Navigate by Using "Page Up" and "Page Down" Keys. Hyperlinks on Table of Contents (TOC) at the bottom of each page. AUDIT REPORT Lower Manhattan Development Corporation Community Development Block Grant Disaster Assistance Funds New York, New York 2004-NY-1004 September 15, 2004 OFFICE OF AUDIT New York/New Jersey Region TOC Issue Date September 15, 2004 Audit Case Number 2004-NY-1004 TO: Nelson R. Bregon, General Deputy Assistant Secretary for Community Planning and Development, D FROM: Alexander C. Malloy, Regional Inspector General for Audit, 2AGA SUBJECT: Community Development Block Grant Disaster Assistance Funds Lower Manhattan Development Corporation New York, New York We are performing an on-going audit of the Lower Manhattan Development Corporation’s (LMDC) administration of the Community Development Block Grant (CDBG) Disaster Assistance Funds, which were provided to the State of New York as a result of the September 11, 2001, terrorist attacks on the World Trade Center in New York City. The objectives of the current review were to determine whether LMDC: (1) disbursed CDBG Disaster Assistance Funds to eligible grant recipients in accordance with the guidelines established under the United States Department of Housing and Urban Development (HUD) approved Action Plans, (2) implemented adequate procedures for monitoring the programs financed with CDBG funds; and (3) has a financial management system in place that adequately safeguards funds. The current review covered the period from October 1, 2003 to March 31, 2004. This report contains one finding with recommendations for corrective actions. In accordance with HUD Handbook 2000.06 REV-3, within 60 days, please provide us for each recommendation without a management decision, a status report on: (1) the corrective action taken, (2) the proposed corrective action and the date to be completed, and/or (3) why action is considered unnecessary. Additional status reports are required at 90 days and 120 days after report issuance for any recommendation without a management decision. Also, please furnish us copies of any correspondence or directives issued because of this audit. Should you or your staff have any questions, please contact Edgar Moore, Assistant Regional Inspector General for Audit, at (212) 264-4174. TOC Page i 2004-NY-1004 Management Memorandum THIS PAGE LEFT BLANK INTENTIONALLY TOC 2004-NY-1004 Page ii Executive Summary We are performing an on-going audit of the Lower Manhattan Development Corporation’s (LMDC) administration of the Community Development Block Grant (CDBG) Disaster Assistance Funds awarded to the State of New York following the terrorist attacks on the World Trade Center in New York City. The objectives of the review were to determine whether LMDC (1) disbursed CDBG Disaster Assistance Funds to eligible grant recipients in accordance with the guidelines established under the United States Department of Housing and Urban Development (HUD) approved Action Plans, (2) implemented adequate procedures for monitoring the programs financed with CDBG funds, and (3) has a financial management system in place that adequately safeguards funds. This review is the third in a series of reviews that the Office of Inspector General (OIG) plans to conduct of LMDC’s administration of the CDBG Disaster Assistance Funds. We plan to issue an audit report every six months and include the results of each review in the Inspector General’s Semiannual Report to Congress. The results of our review disclosed that LMDC generally disbursed the CDBG Disaster Assistance Funds to eligible applicants in accordance with the HUD approved Action Plans, adequately monitored the programs included in the HUD approved Action Plans, and has a financial management system capable of adequately safeguarding the funds. Our review did not disclose any exceptions regarding grant disbursements under the Disproportionate Loss of Workforce or the Utility Restoration and Infrastructure Rebuilding Programs. However, we noted processing deficiencies in the Employment Training Assistance Program (ETAP) that need to be resolved to enhance the efficiency of LMDC’s administration of the funds and prevent other related administrative deficiencies from occurring. These issues are summarized below and discussed in detail in the finding. Our review disclosed certain processing deficiencies in the Processing deficiencies Employment Training and Assistance Program (ETAP) that need in the Employment to be corrected to enhance the efficiency of the program. We found Training Assistance that contrary to the program’s application instructions and program Program need to be guidelines the program adminsitrator approved and disbursed grant resolved payments as reimbursement for training costs to businesses without obtaining adequate supporting documentation. This occurred because the grant processor failed to follow program guidelines. As a consequence, supporting documentation that training costs reimbursed with HUD CDBG Disaster Assistance Funds were necessary, reasonable, and consistent with the stated goals of participating businesses’ approved training projects was not available for review. Thus, we consider the training costs reviewed, totaling $87,394, unsupported pending an eligibility determination by HUD. We recommend that HUD instruct LMDC and/or its program administrator to obtain and maintain all missing documentation Recommendations that support the grantee training costs charged to the ETAP, and Page iii 2004-NY-1004 TOC Executive Summary pursue reimbursement from those grant recipients who cannot support their costs. All recoveries should be refunded to the CDBG Disaster Assistance Fund. The results of our audit were discussed with officials of LMDC and Exit conference its program administrator during the audit and at an exit conference on August 31, 2004. LMDC provided written comments to our draft report on September 3, 2004. We included excerpts of the comments with the finding and provided the complete text of the comments in Appendix B of this report. 2004-NY-1004 Page iv TOC Table of Contents Management Memorandum i Executive Summary iii Introduction 1 Finding Processing Deficiencies in the Employment Training 7 Assistance Program Need to be Resolved Management Controls 13 Follow Up On Prior Audits 15 Appendices A. Schedule of Questioned Costs 17 B. Auditee Comments 19 ____________________________________________ Abbreviations CFR Code of Federal Regulations CDBG Community Development Block Grant DLW Disproportionate Loss of Workforce ESDC Empire State Development Corporation ETAP Employment Training Assistance Program Page v 2004-NY-1004 Table of Contents FCC Federal Communications Commission FERC Federal Energy Regulatory Commission HUD United States Department of Housing and Urban Development LMDC Lower Manhattan Development Corporation NYSPSC New York State Public Service Commission OIG Office of Inspector General URIR Utility Restoration and Infrastructure Rebuilding 2004-NY-1004 Page vi Introduction The September 11, 2001, terrorist attacks on the World Trade Center in Lower Manhattan took a devastating toll on New York City. The attacks claimed many lives. In addition to the loss of many lives, many businesses suffered a disproportionate loss of their permanent New York City workforce, and some individuals who survived were displaced from the workforce because of the destruction of their employers’ businesses and needed to obtain other skills for employment in the New York City area. In addition, the attacks inflicted widespread destruction upon the energy and telecommunications utility infrastructure, resulting in extensive disruptions in services to the business and residential communities of Lower Manhattan. In the aftermath of the terrorist attacks, Congress authorized HUD to provide the State of New York with $3.483 billion of Community Development Block Grant (CDBG) Disaster Assistance Funds. On November 5, 2001, the Office of Management and Budget designated $700 million in CDBG funding for New York City out of the Emergency Response Fund that Congress had appropriated.1 On January 10, 2002, Congress appropriated an additional $2 billion for CDBG funding, earmarking at least $500 million to compensate small businesses, nonprofit organizations, and individuals for their economic losses.2 Finally, on August 2, 2002, Congress appropriated an additional $783 million of CDBG funding.3 The Lower Manhattan Development Corporation (LMDC) was Congressional funding created in December 2001 as a subsidiary of the Empire State to the State of New Development Corporation (ESDC) to function as a joint city-state York for New York development corporation. LMDC has been designated by the State City of New York to develop programs and distribute $2.783 billion of the $3.483 billion appropriated by Congress in the January 2002 and August 2002 Emergency Supplemental Acts. The Empire State Development Corp., the parent company of LMDC, is administering the remaining $700 million. A 16-member board of directors, appointed equally by the Governor of New York State and the Mayor of New York City, governs LMDC. The Chairman of the Board of Directors is John C. Whitehead and Kevin Rampe is the President. 1 2001 Emergency Supplemental Appropriations Act for Recovery from and Response to Terrorist Attacks on the United States, Pub. L. 107-38, 115 Stat. 220, (2001). 2 The Department of Defense and Emergency Supplemental Appropriations for Recovery From and Response to Terrorist Attacks on the United States Act 2002(Emergency Supplemental Act 2002), Pub. L. 107-117, 115 Stat. 2336 (2002). 3 The 2002 Supplemental Appropriations Act for Recovery From and Response to Terrorist Attacks on the United States, Pub. L. 107-206. Page 1 2004-NY-1004 TOC Introduction Approved action plans As of March 31, 2004, HUD had approved five of LMDC’s Partial Action Plans and two Supplemental Partial Action Plans, which contained funding of $1,621,465,704. The programs implemented under these Action Plans, along with the amounts drawn down by LMDC as of March 31, 2004, for each program, are as follows: Budget Disbursed Balance as of as of as of Programs 3/31/2004 3/31/2004 3/31/2004 Residential Grant $280,500,000 $191,315,545 $89,184,455 Employment Training Assistance $500,000 $208,273 $291,727 Interim Memorial $350,000 $350,000 Business Recovery Grant $224,500,000 $214,173,039 $10,326,961 Small Firm Attraction And Retention Grants $50,000,000 $50,000,000 Large Firm Job Creation And Retention $150,000,000 $39,487,770 $110,512,230 Renovation of Columbus Park Pavilion $428,571 $428,571 History And Heritage, Downtown Marketing Initiative $4,664,000 $15,709 $4,648,291 Short-Term Capital Projects $69,405,000 $6,015,973 $63,389,027 Long-Term Planning $13,894,848 $13,894,848 Disproportionate Loss of Workforce $33,000,000 $30,491,810 $2,508,190 Utility Restoration And Infrastructure Rebuilding $735,000,000 $45,489,325 $689,510,675 Chinatown Tourism And Marketing $1,000,000 $1,000,000 Lower Manhattan Information $1,300,000 $1,300,000 Administration $56,923,285 $26,776,910 $30,146,375 TOTALS $1,621,465,704 $553,974,354 $1,067,491,350 To meet the Congressional mandate to provide assistance to individuals as quickly as possible, LMDC began implementing the programs under its Action Plans immediately upon receiving HUD’s approval. During the current audit period, October 1, 2003 through March 31, 2004, CDBG funds were disbursed to grant recipients under the following programs: Residential Grant, 2004-NY-1004 Page 2 TOC Introduction Employment Training Assistance, Business Recovery Grant, Large Firm Job Creation and Retention, History and Heritage Downtown New York City Marketing Initiative, Short-Term Capital Projects, Disproportionate Loss of Workforce, and Utility Restoration and Infrastructure Rebuilding Programs. Funds were also disbursed for administrative expenses. During the audit we concentrated our efforts on funds disbursed for the Employment Training Assistance, the Disproportionate Loss of Workforce and the Utility Restoration and Infrastructure Rebuilding Programs. These programs are being administered by LMDC’s parent company ESDC, which is participating as a sub- recipient of LMDC. We did not review funds disbursed for any other programs or for administrative expenses. Employment Training Assistance Program Employment The Employment Training Assistance Program (ETAP) was Training Assistance developed to provide grants to train current and prospective Program employees of businesses and not-for-profit organizations located in the area south of 14th Street. Priority was to be given to individuals directly affected by the events of September 11. Under LMDC Partial Action Plan No.1, approved by HUD on June 7, 2002, and amended on September 25, 2002, $10 million was allocated to the ETAP. Because this program was similar to those offered by Federal, State, and City governments, as well as by not- for-profit organizations, under Partial Action Plan No. 4, LMDC reallocated up to $9.5 million of these funds to the Business Recovery Grant Program (BRG). LMDC reallocated these HUD funds to target situation in which there was an immediate demand for funding and limited alternative sources of financing. Consequently, $500,000 is now the amount allocated for the ETAP. Originally, ESDC established December 31, 2003, as the deadline for businesses to submit applications for grant awards under the ETAP; however, this date was later amended to May 12, 2003. A business requesting a grant under the ETAP must have submitted an application to ESDC with a description of its training program, a detailed training program budget, and other supporting documentation as required by the program administrator (ESDC) by May 12, 2003. The business must receive written approval from ESDC before starting its training program. The training program must be completed within one year of the date of ESDC’s approval. The ETAP grant award amount is the lesser of 50 Page 3 2004-NY-1004 TOC Introduction percent of the ESDC-approved training budget or 50 percent of the actual training costs incurred and paid. The maximum ETAP grant award to a business located in the designated “Eligible Area” is $100,000 and to a business located in the designated “Priority Area” is $125,000. Grant payments are disbursed to the business by wire transfer upon completion of the ESDC-approved training program and the business’ submission of proof of payment with appropriate supporting documentation. Businesses approved for ETAP grant awards must submit their request for reimbursement no later than February 1, 2005, and the business is required to remain at its Lower Manhattan location for at least two years after the date it receives its grant payment. As of March 31, 2004, a total of $208,273 in ETAP grant awards had been disbursed to 10 businesses. World Trade Business Recovery from Disproportionate Loss of Workforce Program The Disproportionate Loss of Workforce (DLW) Program, Disproportionate approved by HUD on September 15, 2003, was developed to assist Loss of Workforce Lower Manhattan firms that lost a disproportionate share of their Program workforce due to the attacks of September 11, 2001. Funding for the program was from the August 2002 supplemental Federal appropriation, which provided $33 million to assist those firms located in New York City at the time of the terrorist attacks, which suffered a disproportionate loss of their workforce and which intend to re-establish their operations in New York City. To receive grant assistance under the DLW Program, a business must have (1) operated in Lower Manhattan on or south of Canal Street on and before September 11, 2001, and continued or resumed business operations within New York City; (2) as a result of the September 11, 2001 attacks, the business must have suffered a loss of (a) at least six permanent New York City employees representing at least 20 percent of its New York City permanent workforce or (b) at least 50 permanent New York City employees; and (3) the business must also currently employ at least 50 percent of its pre-September 11, 2001 New York City workforce (exclusive of those employees that lost their lives on September 11, 2001). The deadline for application for a DLW grant was October 15, 2003. The DLW program administrator (ESDC) together with New York City Economic Development Corporation, established a formula for calculating the amount to be awarded to each eligible business 2004-NY-1004 Page 4 TOC Introduction by taking into account the number of businesses submitting applications, the number of New York City based employees each business lost, and the percentage of each business’ New York City based workforce lost as a result of the attacks. DLW grant awards contain a recapture provision that the business will repay the full amount of the grant funds it received if it fails to maintain at least 50 percent of its New York City employment level for three years from the time of grant award. DLW grant payments are disbursed in two installments by wire transfer; the first installment (95 percent of the grant award) is made in accordance with the calculation by the formula, and the other 5 percent is made approximately 160 days after the first disbursement. As of March 31, 2004, a total of $30,491,810 in DLW grant awards was disbursed to nine of the ten companies that applied to participate in the program. Utility Restoration and Infrastructure Rebuilding Program The Utility Restoration and Infrastructure Rebuilding (URIR) Utility Restoration Program approved by HUD on September 15, 2003, was developed and Infrastructure to provide financial assistance directly to energy and Rebuilding Program telecommunications service providers for the reimbursement of qualified emergency and temporary restoration costs, as well as, for the costs associated with the permanent restoration of the utility infrastructure damaged in the aftermath of the September 11 terrorist attacks. Additionally, the program seeks to prevent costs borne by the utility service providers from being passed through to the customers. The HUD-approved Action Plan for the URIR Program proposes the expenditure of $735 million under six different categories, with $250 million allocated for Category One - Emergency and Temporary Service Response - the category having the highest priority. The utility providers are eligible for 100 percent reimbursement of all actual, incurred uncompensated costs that are documented and properly classifiable as Category One costs. Costs that are reimbursed or reimbursable under insurance claims are not eligible for reimbursement under the URIR Program. If the $250 million allocated for Category One is insufficient to cover the utility providers’ documented incurred costs, available funds from the other categories will be reallocated in reverse priority order to pay for eligible Category One costs. Page 5 2004-NY-1004 TOC Introduction To be eligible for the URIR Program, the utility service provider must be investor-owned, and the company must be under the jurisdiction of the New York Public Service Commission (NYSPC), the Federal Energy Regulatory Commission (FERC), or the Federal Communications Commission (FCC) with service territory in the affected area in Lower Manhattan. The affected area is defined as the area on and south of Canal Street from the East River to the Hudson River. The Partial Action Plan established October 31, 2003, as the application deadline for reimbursement of Category One costs not covered by settled or pending insurance claims and March 31, 2004, as the application deadline for costs that may or may not be partially covered by pending or settled insurance claims. Advance payments amounting to one-third of the requested eligible Category One costs are disbursed to the utility providers within 30 days of receipt of a completed application with full documentation. The balance of the grant award will be made upon the program administrator’s (ESDC) completion of a full audit and verification of the submitted costs. At the end of our audit period, March 31, 2004, a total of $45,489,325 in advanced payments had been disbursed to three utility providers. We performed our on-site work between March 2004 and July Audit Scope and 2004. The current review generally covered CDBG funds disbursed Methodology from October l, 2003 through March 31, 2004, and when appropriate, was extended to cover periods before and after these dates. Our on-going audit is being conducted in accordance with Generally Accepted Government Auditing Standards. We provided a copy of this report to the Auditee. 2004-NY-1004 Page 6 TOC Finding Processing Deficiencies in the Employment Training Assistance Program Need to be Resolved Our review of payments made to businesses under the WTC Employment Training Assistance Program (ETAP) disclosed processing deficiencies that need to be resolved. We found that contrary to the ETAP guidelines LMDC's program administrator, the Empire State Development Corporation (ESDC), disbursed grant payments as reimbursements for training costs to businesses without obtaining appropriate supporting documentation. We believe this occurred because the grant processor failed to follow program guidelines and application and reimbursement instructions. As a consequence, supporting documentation that training costs reimbursed with HUD CDBG Disaster Assistance Funds were necessary, reasonable, and consistent with the stated goals of participating businesses’ approved training projects was not available for review. Thus, we consider the training costs reviewed, totaling $87,394, unsupported pending an eligibility determination by HUD. We selected a sample of five ETAP grant recipients, who Scope and Methodology received grant payments totaling $87,394 during our audit period of October 1, 2003 through March 31, 2004. These five recipients were selected from a universe of 10 businesses, representing approximately $208,273 in ETAP grant disbursements that were made during the period between March 12, 2003 and March 31, 2004. We reviewed the contents of the ETAP files to determine whether the grant recipients’ submissions were consistent with the established guidelines. In addition, we evaluated the adequacy of the documentation supporting the recipients’ eligibility, and the total ETAP training costs reimbursed with CDBG Disaster Assistance Funds. Office of Management and Budget (OMB) Circular A-87, Criteria Section C (1)(j), provides that to be allowable under Federal awards, costs must be adequately documented. The ETAP Reimbursement Instructions provides a list of the supporting documents that grant recipients must submit with their reimbursement requests. The ETAP Guidelines provides that eligible training costs are those costs incurred after the applicant receives written approval for its training project(s). The ETAP Application Instructions provide that employees being trained must be on the business payroll as of the date of the application. Title 24 Code of Federal Regulations (CFR) Section 570.490 provides that the State must establish and maintain the necessary records to Page 7 2004-NY-1004 TOC Finding facilitate the review and audit by HUD of the State's administration of CDBG funds. We were informed that all application and post-training Appropriate supporting reimbursement documents are reviewed to ensure that all documentation not supporting documents have been received before disbursing obtained grant funds. However, our review of the files relating to our testing of five ETAP recipients disclosed that the program administrator did not always obtain or retain the appropriate post-training reimbursement documentation to support the costs associated with approved training projects. We noted that copies of cancelled checks were not attached to the reimbursement documentation, and invoices were not marked “paid,” indicating the check number used to pay for the training costs as required. Several invoices were ambiguous in that the goods or services offered and their correlation to the approved training projects were not readily apparent. We also noted that the supporting documentation to validate on-the-job training expenses, such as wages paid to trainees for time spent in training and wages paid for in- house trainers, was not available. In the absence of this documentation, there is inadequate assurance that the costs incurred by these businesses were necessary and reasonable to the approved training projects and were paid before the requests for reimbursement were received. Consequently, $87,394 in training project costs that were reimbursed with HUD CDBG Disaster Assistance Funds could not be fully substantiated. The ETAP application Training Project Budget requires Wages charged to that the grantee provide the average hourly trainee wages; grant not corroborated however, the ETAP guidelines do not offer specific by payroll records instructions concerning the support for on-the-job training wages. Nevertheless, we believe prudent business practice dictates that charges to grant awards for salaries and wages should be corroborated by actual payroll documentation. Accordingly, because neither payroll time distribution records nor documents reflecting the time spent in or providing training were accessible, we could not determine the actual wage rates per hour or the number of training hours. Therefore, we were unable to verify the amount of wages charged to the grants for trainees and/or in-house training providers. 2004-NY-1004 Page 8 TOC Finding It should be noted that only one of the five ETAP grant Wages charged to recipients tested attached payroll documentation to its grant appeared to be reimbursement request. In this case our examination of the overstated recipient’s payroll records disclosed that the entire amount reflected on the payroll for each individual trainee was charged to the grant. However, based on an evaluation of the documentation provided regarding the time spent in training, it appeared that the hours used in the calculation of the trainee wages were inflated; therefore, the wages charged to the grant were overstated. We also noted that two of the five ETAP grant recipients tested did not furnish adequate documentation to support the expenses charged to the grant for the on-the-job and in-house trainer. Accordingly, adequate supporting documentation was not obtained. In addition, in two instances, we noted that the program Documentation administrator deviated from the program guidelines without justifying deviations documenting its determinations. In one case, contrary to from the guidelines the ETAP guidelines, which provide that training costs was not maintained should be incurred after the program administrator provides written approval of the businesses training program, we noted that two businesses began incurring training costs before receiving written approval of their training projects. An official of the program administrator acknowledged that this was allowed as long as the training project started after the date of application. Furthermore, the official asserted that the training projects had already been approved, but there was a delay in providing the businesses with formal approval. Although the guidelines reflect that the program administrator may amend the requirements, we believe that the program administrator should have documented and maintained in the files its acknowledgement that due to unique circumstances, businesses would be permitted to incur training costs before receiving written approval of their training projects. In another instance, although the guidelines and instructions Program administrator for the ETAP application clearly state that to be eligible for approved an application the training grant, new full-time permanent employees must that did not comply with be on the business’ payroll at the eligible premises as of the application instructions date of the application, our review disclosed that the program administrator approved a business’ application for training assistance for 20 employees when it was evident that as of the date of the application, there were only six Page 9 2004-NY-1004 TOC Finding full-time permanent employees at the eligible premises. An official of the program administrator informed us that the ETAP Program allows for the approval of training budgets that include employees who are expected to be hired by the training date. This allowance encourages job growth and is confirmed through reviews of the businesses’ NYS-45 unemployment insurance forms at the time of reimbursement to ensure that all employees are eligible by the time the training takes place. Nevertheless, documentation supporting this claim, such as an official waiver of the established guidelines, etc. was not made available to us. We noted that the program administrator did not obtain sufficient evidence to provide assurance that one of the five Insufficient evidence to businesses was operating at the eligible premises reported support business on the application. We noted that the leaseholder of the operations at eligible reported address was not the grant recipient, but rather its premises parent company. Further, the address reflected on the business’ voided check and stationery was outside the eligible area. An official of the program administrator acknowledged that documentation indicating that the grant recipient operated its business at a property location leased by its parent company should have been obtained and maintained in the files. Because the program administrator was unable to provide appropriate supporting documentation to confirm that Site visits conducted recipients’ training projects were completed in accordance to obtain with the application instructions, we conducted on-site visits documentation to four of the five ETAP recipients in our sample to verify the existence of the necessary documentation. As a result of our visits, we were able to review a substantial portion of the documentation that was unavailable in the program administrator’s files, such as copies of cancelled checks, paid invoices, payroll records for the period covering the ETAP training, and a brief description of the ambiguous invoices and their relationship to the approved training projects. However, our site visit to one recipient revealed that contrary Recipient relocates to the program guidelines, which provide that training business operations supplies purchased should be used exclusively for training, days after receiving software purchased using ETAP funds was being used in the the grant payment course of the recipient’s normal business operation and that the software was being resold to its business clients. Also, 2004-NY-1004 Page 10 TOC Finding the business offered several training courses that lead to trainees receiving professional certifications, which is also not allowed under the program. Despite the guidelines prohibiting a business from relocating its operations from the eligible area within two years of disbursement of the grant, this business relocated its operations outside the eligible area within days of receiving its ETAP grant payment. We learned that this may have occurred because the program administrator’s compliance letter to businesses to ensure that their operations remain within the eligible program area had not been mailed to the businesses. Accordingly, we question whether this business has broken its commitment to stay in the eligible area. LMDC advised its Program Administrator to take Auditee comments corrective actions to address the processing deficiencies cited in the finding. The Program Administrator began taking corrective actions and has obtained some additional documentation from grant recipients to fully substantiate their eligibility and is continuing to seek additional documentation. The Program Administrator is also evaluating the additional documentation for the grant recipient who relocated its business outside of the eligible area to determine whether grant payments should be recaptured. OIG evaluation of The actions undertaken by LMDC are responsive to our auditee comments recommendations. Recommendations We recommend that HUD, the General Deputy Assistant Secretary for Community Planning and Development, instruct LMDC and/or its program administrator to: 1A. Determine the eligibility of the unsupported costs of $87,394 that pertain to the five ETAP grants in our sample. This should be done by obtaining and evaluating the documentation that supports the training costs reported by grant recipients. If the supporting documentation cannot be obtained, then LMDC and/or its program administrator should request that these businesses reimburse the program the grant amounts related to the unsupported items. Page 11 2004-NY-1004 TOC Finding Also, LMDC should review and evaluate the adequacy of the documentation of the five cases we did not review. 1B. Continue to obtain documentation that fully supports the eligibility and the training costs of all grant recipients (including wages) and maintain the documentation in the program administrator’s files. 1C Obtain documentation from grant recipients to substantiate whether the grant recipients calculated and charged to the grants the correct amount of trainee wages. If the amounts are incorrect, the appropriate corrective action should be taken. 1D Document all changes to the program guidelines and maintain the documentation in the program files. 1E Determine whether to recapture the grant from the recipient who relocated its business operations outside the eligible area within days of receiving the ETAP grant payment. 1F Ensure that grantee compliance letters, which are designed to provide assurance that recipients maintain their business operations at the eligible premises for two years following the disbursement of the grant, are immediately mailed to recipients. 2004-NY-1004 Page 12 TOC Management Controls In planning and performing our audit, we considered the management controls of the Lower Manhattan Development Corporation to determine our auditing procedures, not to provide assurance on the controls. Management controls include the plan of organization, methods, and procedures adopted by management to ensure that its goals are met; the processes for planning, organizing, directing, and controlling program operations; and the systems for measuring, reporting, and monitoring program performance. We determined the following management controls were relevant to Relevant Management our audit objectives: Controls • Program Operations – Policies and procedures that management has implemented to reasonably ensure that a program meets its objectives. • Compliance with Laws and Regulations – Policies and procedures that management has implemented to reasonably ensure that resource use is consistent with laws and regulations. • Safeguarding Resources - Policies and procedures that management has implemented to reasonably ensure that resources are safeguarded against waste, loss, and misuse. • Validity and Reliability of Data – Policies and procedures that management has implemented to reasonably ensure that valid and reliable data are obtained, maintained, and fairly disclosed in reports. We assessed the relevant controls identified above. It is a weakness if management controls do not provide reasonable assurance that the process for planning, organizing, directing, and controlling program operations will meet an organization’s objectives. Based on our review, we found weaknesses in the processing Weaknesses controls of the Employment Training Assistance Program (ETAP), in regards to the documentation required from grant recipients to support the propriety of grant payments (see Finding). Page 13 2004-NY-1004 TOC Management Controls THIS PAGE LEFT BLANK INTENTIONALLY 2004-NY-1004 Page 14 TOC Follow Up On Prior Audits We issued Audit Report number 2004-NY-1002 on March 25, 2004. The report contained three audit findings with recommendations for corrective action. The findings involved processing deficiencies in the Residential Grant Program (RGP), duplicate payments made to grant recipients, and a request that LMDC establish a formal receivable account in its accounting records to track collectible funds owed to the RGP. All recommendations related to these audit findings have been sustained, and LMDC has implemented corrective actions to close all recommendations. Page 15 2004-NY-1004 TOC Follow UP On Prior Audits THIS PAGE LEFT BLANK INTENTIONALLY 2004-NY-1004 Page 16 TOC Appendix A Schedule of Questioned Costs Type of Questioned Costs Finding Unsupported 1/ 1 $87,394 Totals $87,394 1/ Unsupported costs are costs charged to a HUD-financed or HUD-insured program or activity, and eligibility cannot be determined at the time of audit. The costs are not supported by adequate documentation, or there is a need for a legal or administrative determination on the eligibility of the costs. Unsupported costs require a decision by HUD program officials. This decision, in addition to obtaining supporting documentation, might involve a legal interpretation or clarification of departmental policies and procedures. Page 17 2004-NY-1004 TOC Appendix A THIS PAGE LEFT BLANK INTENTIONALLY 2004-NY-1004 Page 18 TOC Appendix B Auditee Comments Page 19 2004-NY-1004 TOC Appendix B LMDC Response to HUD OIG Draft Report for September 2004 LMDC has reviewed the draft audit report from the HUD Office of the Inspector General (IG) covering the period from October 2003 through March 2004 with its Subrecipient/Program Administrator. Since this review did not disclose any exceptions or findings related to the Disproportionate Loss of Workforce or the Utility Restoration and Infrastructure Rebuilding Programs the response only addresses the finding related to the Employee Training and Assistance Program (ETAP). These programs are administered by our parent company, ESDC. LMDC instructed the Program Administrator to take corrective actions on the items identified in this report as processing deficiencies. The Program Administrator began taking corrective action as soon as the issues pertaining to the reported finding were communicated to them. Please find below explanations of the corrective actions taken or planned. HUD IG Recommendation 1A: Determine the eligibility of the unsupported costs of $87,394 that pertain to the five ETAP grants whose training cost have been questioned. Date Started: August 2004 Target date complete: October 2004 ESDC has reviewed the initial applications and supporting documentation for the five businesses identified in the HUD IG report and has determined that at the time of grant award all five businesses were eligible. This eligibility determination was based on ESDC’s compliance with the guidelines or the changes to the guidelines discussed later in this response. As a result of this review, ESDC has requested additional documentation from the five grant recipients cited in this report to determine if violations of the ETAP guidelines were committed after the awards were granted. If such a determination is made, efforts to recapture these funds would be made. To date, ESDC has received, and is currently reviewing, documentation requested from three of the grant recipients (#’s 30597, 30598 and 30769). Additional documentation requests have been made for further examination. HUD IG Recommendation 1B: Obtain documentation that fully supports the eligibility and the training cost of all grant recipients (including wages) and maintain the documentation in the program administrator’s files. Date Started: August 2004 Target date complete: October 2004 ESDC has requested missing documentation from the five cited grant recipients and has begun reviewing what has been received from three of them to insure documentation received supports grantee eligibility and training costs (including wages). ESDC has received and reviewed documentation from three of the five grant recipients. The following should be noted: • One of the ETAP grant recipients (ID #30597) provided ESDC with updated copies of all cancelled checks and corresponding invoices. Both LMDC and HUD IG staff concurred that effective corrective action was taken. 2004-NY-1004 Page 20 TOC Appendix B • Two other grant recipients (#’s 30598 and 30769) provided ESDC with updated copies of all cancelled checks and corresponding invoices but further information has been requested. Grant recipient # 30598 needs to provide a legible version of the cancelled check associated with an April 29, 2004 invoice. Grant recipient # 30769 needs to provide further documentation to explain the connection between one cancelled check and its corresponding invoice. This grant recipient needs to provide additional evidence that it operated from the eligible premise reported on it application because the lease provided was for its parent company not the grant recipient. • Two of the ETAP grant recipients (ID # 30800 and # 30591) to date have not provided ESDC with the requested documentation. ESDC sent both businesses certified letters on August 27, 2004 requesting the documentation and informing the grant recipients that if the requested documentation is not received by September 8, 2004 ESDC may begin the process to recapture all grants monies issued. HUD IG Recommendation 1C: Determine whether the grant recipients calculated and charged to the grants the correct amount of trainee wages. If the amounts are incorrect the appropriate corrective action should be taken. Date Started: August 2004 Target date complete: October 2004 ESDC has requested documentation from the four cited grant recipients and has begun reviewing what has been received from three of them to insure training wages were properly calculated and charged. The following should be noted: • One of the grant recipients (ID #30598) provided ESDC with a listing of employees who attended training documenting hours in training, rate of pay, and wages paid for the on the job training that was reviewed and found to be appropriate by LMDC and HUD IG staff. • Another grant recipient (ID # 30597) provided ESDC with a listing of employees who attended training documenting hours in training, rate of pay, and wages paid for the on the job training but additional payroll records have been requested to verify information recorded on the training listing calculation submitted to ESDC. • One of the grant recipients (ID # 30769) provided ESDC with documentation of total training cost combining the total of both outsourced and in-house training cost. ESDC has requested that the business provide further documentation that separates costs associated with outsourced versus in-house training cost. • Grant recipients # 30591 has not provided ESDC with the requested documentation to date. ESDC sent them a certified letter on August 27, 2004 requesting the documentation and informing the business that if the requested documentation is not received by September 8, 2004 ESDC begin the process of recapturing grants monies issued to that business. Page 21 2004-NY-1004 TOC Appendix B HUD IG Recommendation 1D: Document all changes to the Program guidelines and maintain the documentation in the Program files. Date Started: August 2004 Target date complete: COMPLETED LMDC believes that as a new program is implemented changes to the Program Guidelines are expected in order to administer the Program as fairly and consistently as possible for the benefit of applicants. LMDC agrees with the policy decisions ESDC made related to grant recipients 30769 and 30591. HUD IG also indicated their agreement with the rationale but recommended it be documented. LMDC agrees that the rationale for allowing these deviations from the original guidelines resulting in policy changes should be documented and included in the appropriate files. Consequently, upon LMDC instructions, ESDC has appropriately documented and filed the rationale for the waivers or policy changes in the Program Files thereby resolving this matter. HUD IG Recommendation 1E: Determine whether to recapture the grant from the recipient who relocated its business operations outside the eligible area within days of receiving the ETAP grant payments. Document all changes to the Program guidelines and maintain the documentation in he Program files. Date Started: August 2004 Target date complete: October 2004 ESDC is currently reviewing the requested additional documentation recently received from the grant recipient (#30598) to determine whether grant payments can be fully substantiated or if recapture procedures in whole or part should begin. HUD IG Recommendation 1F: Develop procedures to ensure that grantee compliance letters, which are designed to provide assurance that recipients maintain their business operations at the eligible premises for two years following the disbursement of the grant, are immediately mailed to recipients. Date Started: August 2004 Target date complete: October 2004 ESDC will send letters to a representative sample of the ETAP grant recipients to request information from the grant recipients needed to determine if they are in compliance with grant agreement terms including maintaining their business operations at the eligible premises for two years following the grant disbursement. 2004-NY-1004 Page 22 TOC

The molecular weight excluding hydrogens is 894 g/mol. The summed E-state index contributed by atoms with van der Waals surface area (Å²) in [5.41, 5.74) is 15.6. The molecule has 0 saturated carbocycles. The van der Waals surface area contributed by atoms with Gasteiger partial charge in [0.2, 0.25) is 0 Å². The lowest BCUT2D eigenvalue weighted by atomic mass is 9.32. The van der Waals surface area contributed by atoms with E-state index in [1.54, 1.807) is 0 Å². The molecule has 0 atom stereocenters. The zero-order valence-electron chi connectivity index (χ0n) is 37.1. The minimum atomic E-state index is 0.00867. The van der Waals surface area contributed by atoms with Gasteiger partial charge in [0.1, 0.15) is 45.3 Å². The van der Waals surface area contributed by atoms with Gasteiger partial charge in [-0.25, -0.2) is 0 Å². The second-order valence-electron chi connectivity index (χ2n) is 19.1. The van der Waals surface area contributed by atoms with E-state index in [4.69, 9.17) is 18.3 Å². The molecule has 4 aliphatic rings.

Lower Manhattan Development Corporation, Community Development Block Grant Disaster Assistance Funds, New York, New York
Published by the Department of Housing and Urban Development, Office of Inspector General on 2004-09-15.
Below is a raw (and likely hideous) rendition of the original report. (PDF)